Israel has taken steps to improve the flow of humanitarian goods into Gaza in order to alleviate the hardship and stress that civilians in Gaza continue to face every day. Israel has also increased the quantity and scope of non-food items entering and exiting Gaza through the official crossings to include glass, wood, aluminum, some construction material including cement, and some other goods. Israel has also agreed to the completion of several critical UN projects. We continue to urge Israel to further open the crossings, consistent with Resolution 1860 and the 2005 Agreement on Movement and Access, and with appropriate monitoring to address security concerns, in order to allow the unimpeded flow to and from Gaza of people, humanitarian aid, and commercial goods.

Hamas’ interference with international assistance shipments and the work of our nongovernmental organization partners complicates our efforts in Gaza.  Hamas’ continued arms smuggling, and its recent direct interference with the official commercial banking system, undermines security and prosperity for Palestinians and Israelis alike. Hamas has yet to accept the principles established by the Quartet that are the building blocks of an independent Palestinian state: renouncing violence, recognizing Israel, and accepting previous agreements.  Nor has it shown an interest in building a future for the Palestinian people that could exceed its own hateful rhetoric and embrace of violence.

Mr. President, we have recently seen a significant increase in rocket attacks from Gaza into Israel—a direct threat to international peace and security. There were 20 such attacks in March alone, and a total of 40 this year.  Groups other than Hamas have claimed responsibility for these terrorist attacks.  Nevertheless, Hamas asserted control of Gaza in 2007 and is thus accountable for ensuring that these attacks cease.  We also call again for the immediate release of Gilad Shalit, abducted and held by Hamas since 2006.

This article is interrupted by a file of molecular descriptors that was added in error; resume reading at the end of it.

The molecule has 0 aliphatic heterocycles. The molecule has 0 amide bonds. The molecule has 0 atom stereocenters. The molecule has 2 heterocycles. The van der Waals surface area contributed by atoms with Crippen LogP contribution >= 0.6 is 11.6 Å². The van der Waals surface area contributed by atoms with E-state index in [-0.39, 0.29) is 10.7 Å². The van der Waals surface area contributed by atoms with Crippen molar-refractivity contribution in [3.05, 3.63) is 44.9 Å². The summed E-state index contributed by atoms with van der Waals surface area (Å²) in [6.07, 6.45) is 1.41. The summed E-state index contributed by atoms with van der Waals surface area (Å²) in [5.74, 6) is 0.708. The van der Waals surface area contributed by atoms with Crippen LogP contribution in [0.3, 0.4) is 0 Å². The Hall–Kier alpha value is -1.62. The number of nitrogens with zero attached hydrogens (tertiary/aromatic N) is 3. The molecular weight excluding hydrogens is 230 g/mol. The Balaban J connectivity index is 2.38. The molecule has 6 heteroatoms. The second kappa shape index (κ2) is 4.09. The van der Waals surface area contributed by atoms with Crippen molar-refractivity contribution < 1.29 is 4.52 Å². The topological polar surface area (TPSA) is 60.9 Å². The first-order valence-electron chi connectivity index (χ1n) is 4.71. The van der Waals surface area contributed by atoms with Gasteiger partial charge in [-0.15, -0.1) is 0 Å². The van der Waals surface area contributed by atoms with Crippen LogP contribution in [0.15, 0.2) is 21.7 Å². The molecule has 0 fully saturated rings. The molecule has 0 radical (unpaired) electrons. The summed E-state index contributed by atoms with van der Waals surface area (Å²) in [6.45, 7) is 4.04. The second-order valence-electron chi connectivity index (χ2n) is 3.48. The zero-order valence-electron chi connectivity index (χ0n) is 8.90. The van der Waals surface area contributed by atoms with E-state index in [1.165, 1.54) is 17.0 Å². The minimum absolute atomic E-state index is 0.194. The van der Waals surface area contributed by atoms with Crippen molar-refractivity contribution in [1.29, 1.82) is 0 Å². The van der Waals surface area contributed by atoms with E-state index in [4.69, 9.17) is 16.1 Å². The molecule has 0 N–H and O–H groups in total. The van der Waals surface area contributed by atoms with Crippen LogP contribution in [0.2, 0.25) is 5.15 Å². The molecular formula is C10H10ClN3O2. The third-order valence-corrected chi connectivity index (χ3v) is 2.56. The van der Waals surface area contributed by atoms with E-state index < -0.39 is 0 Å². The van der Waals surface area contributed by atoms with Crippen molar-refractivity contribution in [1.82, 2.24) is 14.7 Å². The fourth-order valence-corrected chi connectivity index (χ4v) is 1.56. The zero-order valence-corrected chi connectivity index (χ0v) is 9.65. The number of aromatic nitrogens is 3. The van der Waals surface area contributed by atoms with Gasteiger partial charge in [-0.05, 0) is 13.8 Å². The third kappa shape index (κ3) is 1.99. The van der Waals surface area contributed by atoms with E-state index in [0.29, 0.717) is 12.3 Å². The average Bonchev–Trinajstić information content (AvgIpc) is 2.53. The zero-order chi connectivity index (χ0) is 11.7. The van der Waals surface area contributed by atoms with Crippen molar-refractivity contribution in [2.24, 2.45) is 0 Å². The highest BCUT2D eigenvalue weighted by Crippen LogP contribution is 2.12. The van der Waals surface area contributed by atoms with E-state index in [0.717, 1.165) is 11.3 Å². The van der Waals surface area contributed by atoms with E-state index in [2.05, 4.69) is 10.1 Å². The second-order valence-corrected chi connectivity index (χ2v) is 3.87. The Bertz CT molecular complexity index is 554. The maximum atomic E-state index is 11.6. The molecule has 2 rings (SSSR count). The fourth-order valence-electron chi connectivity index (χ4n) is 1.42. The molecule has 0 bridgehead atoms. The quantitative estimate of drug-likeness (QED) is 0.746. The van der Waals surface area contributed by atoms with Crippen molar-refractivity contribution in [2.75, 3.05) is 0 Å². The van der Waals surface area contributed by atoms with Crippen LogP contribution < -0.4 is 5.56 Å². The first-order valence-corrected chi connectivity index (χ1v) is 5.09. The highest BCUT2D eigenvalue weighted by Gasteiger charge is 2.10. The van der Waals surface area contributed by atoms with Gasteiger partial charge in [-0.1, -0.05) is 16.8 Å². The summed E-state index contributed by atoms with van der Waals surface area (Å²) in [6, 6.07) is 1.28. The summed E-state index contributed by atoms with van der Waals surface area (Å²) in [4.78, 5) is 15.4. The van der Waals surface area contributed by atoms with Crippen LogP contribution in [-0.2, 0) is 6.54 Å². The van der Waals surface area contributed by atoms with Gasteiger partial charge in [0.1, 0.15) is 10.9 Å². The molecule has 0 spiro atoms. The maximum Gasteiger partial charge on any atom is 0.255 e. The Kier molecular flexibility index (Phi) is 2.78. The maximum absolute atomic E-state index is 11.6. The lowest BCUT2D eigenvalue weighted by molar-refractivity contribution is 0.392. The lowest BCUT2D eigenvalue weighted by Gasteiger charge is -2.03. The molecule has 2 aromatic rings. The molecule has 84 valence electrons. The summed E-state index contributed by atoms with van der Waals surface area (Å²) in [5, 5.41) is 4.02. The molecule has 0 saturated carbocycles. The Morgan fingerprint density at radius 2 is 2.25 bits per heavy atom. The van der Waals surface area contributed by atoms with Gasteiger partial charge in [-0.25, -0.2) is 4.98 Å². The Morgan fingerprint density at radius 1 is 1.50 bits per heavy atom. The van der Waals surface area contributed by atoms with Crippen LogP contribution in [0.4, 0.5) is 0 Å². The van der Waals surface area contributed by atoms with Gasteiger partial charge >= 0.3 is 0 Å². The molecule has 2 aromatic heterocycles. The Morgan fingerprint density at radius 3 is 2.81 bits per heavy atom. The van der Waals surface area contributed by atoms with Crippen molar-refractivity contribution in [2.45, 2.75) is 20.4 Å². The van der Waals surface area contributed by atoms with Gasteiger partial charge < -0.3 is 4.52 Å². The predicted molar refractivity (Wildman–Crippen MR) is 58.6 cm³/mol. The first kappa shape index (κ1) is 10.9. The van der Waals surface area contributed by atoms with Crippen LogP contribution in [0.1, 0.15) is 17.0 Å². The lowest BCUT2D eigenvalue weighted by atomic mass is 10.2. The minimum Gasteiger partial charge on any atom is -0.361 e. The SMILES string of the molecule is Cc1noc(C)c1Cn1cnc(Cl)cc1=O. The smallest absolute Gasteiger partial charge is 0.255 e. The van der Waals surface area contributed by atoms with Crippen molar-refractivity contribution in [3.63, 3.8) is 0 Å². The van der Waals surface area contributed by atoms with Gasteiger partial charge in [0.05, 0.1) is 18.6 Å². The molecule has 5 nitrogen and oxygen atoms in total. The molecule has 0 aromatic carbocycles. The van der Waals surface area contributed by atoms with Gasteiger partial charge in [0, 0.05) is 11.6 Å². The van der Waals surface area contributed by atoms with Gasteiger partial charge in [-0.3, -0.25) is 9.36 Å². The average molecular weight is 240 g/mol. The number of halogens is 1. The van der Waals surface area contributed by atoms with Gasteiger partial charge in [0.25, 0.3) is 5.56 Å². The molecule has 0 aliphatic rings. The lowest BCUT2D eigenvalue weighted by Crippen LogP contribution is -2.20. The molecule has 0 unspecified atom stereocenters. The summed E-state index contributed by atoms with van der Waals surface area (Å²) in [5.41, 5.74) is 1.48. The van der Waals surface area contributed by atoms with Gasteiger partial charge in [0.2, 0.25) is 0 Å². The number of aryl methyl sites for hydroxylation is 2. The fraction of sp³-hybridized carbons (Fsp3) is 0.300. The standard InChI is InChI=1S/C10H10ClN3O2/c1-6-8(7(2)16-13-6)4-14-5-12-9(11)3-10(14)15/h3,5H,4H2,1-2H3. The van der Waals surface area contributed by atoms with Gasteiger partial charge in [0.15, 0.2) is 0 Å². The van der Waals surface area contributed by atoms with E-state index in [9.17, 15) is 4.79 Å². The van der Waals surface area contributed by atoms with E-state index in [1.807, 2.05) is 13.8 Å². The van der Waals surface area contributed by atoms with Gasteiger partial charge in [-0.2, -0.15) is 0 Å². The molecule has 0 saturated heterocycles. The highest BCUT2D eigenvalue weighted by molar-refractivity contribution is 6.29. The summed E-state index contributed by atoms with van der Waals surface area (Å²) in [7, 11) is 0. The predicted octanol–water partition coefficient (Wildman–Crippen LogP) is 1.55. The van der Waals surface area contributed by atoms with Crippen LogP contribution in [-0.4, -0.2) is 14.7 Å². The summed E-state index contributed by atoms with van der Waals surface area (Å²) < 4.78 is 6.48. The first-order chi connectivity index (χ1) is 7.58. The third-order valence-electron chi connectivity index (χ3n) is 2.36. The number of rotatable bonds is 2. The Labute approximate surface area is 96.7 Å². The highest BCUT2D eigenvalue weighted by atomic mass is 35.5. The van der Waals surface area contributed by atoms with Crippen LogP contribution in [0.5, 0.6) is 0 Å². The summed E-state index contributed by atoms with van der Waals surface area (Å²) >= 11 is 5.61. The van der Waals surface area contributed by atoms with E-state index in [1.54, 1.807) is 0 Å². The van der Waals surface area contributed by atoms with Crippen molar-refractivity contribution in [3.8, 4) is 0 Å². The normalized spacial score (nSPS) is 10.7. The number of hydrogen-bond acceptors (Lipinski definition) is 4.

In closing, Mr. President, permit me to remind the Council of the important role that Lebanon can play in efforts to secure a comprehensive peace.

The Special Tribunal for Lebanon remains a key tool to end the era of impunity for political assassinations in Lebanon.  As Secretary of State Clinton has noted, the Tribunal is not a bargaining chip; it is an independent judicial process.  U.S. support for the Tribunal and its pursuit of justice will not waver.     

We reiterate our support for Lebanon’s sovereign government and for the full implementation of resolutions 1559, 1680, and 1701, all of which are equally binding.  But the transfer of weapons from Syria to Hezbollah undermines the Lebanese government’s ability to exercise sovereignty over all of its territory and risks sparking a conflict that no one needs.

We are increasingly concerned about the sophistication of the weaponry being transferred.  We have continued to reiterate our strong concerns to the Syrian and Lebanese authorities and we have made clear that they need to be taking steps that reduce the risk and danger of conflict, not taking steps that increase it.

Mr. President, the United States has continued to emphasize to all relevant parties the importance of implementing Security Council Resolutions 1559 and 1701, which call for ending weapons smuggling into Lebanon and the disarmament of Hezbollah, among other things.  We remain committed to supporting Lebanon’s sovereignty and independence, and working to strengthen our partners in the Lebanese government and armed forces.

Thank you, Mr. President.


PRN: 2010/060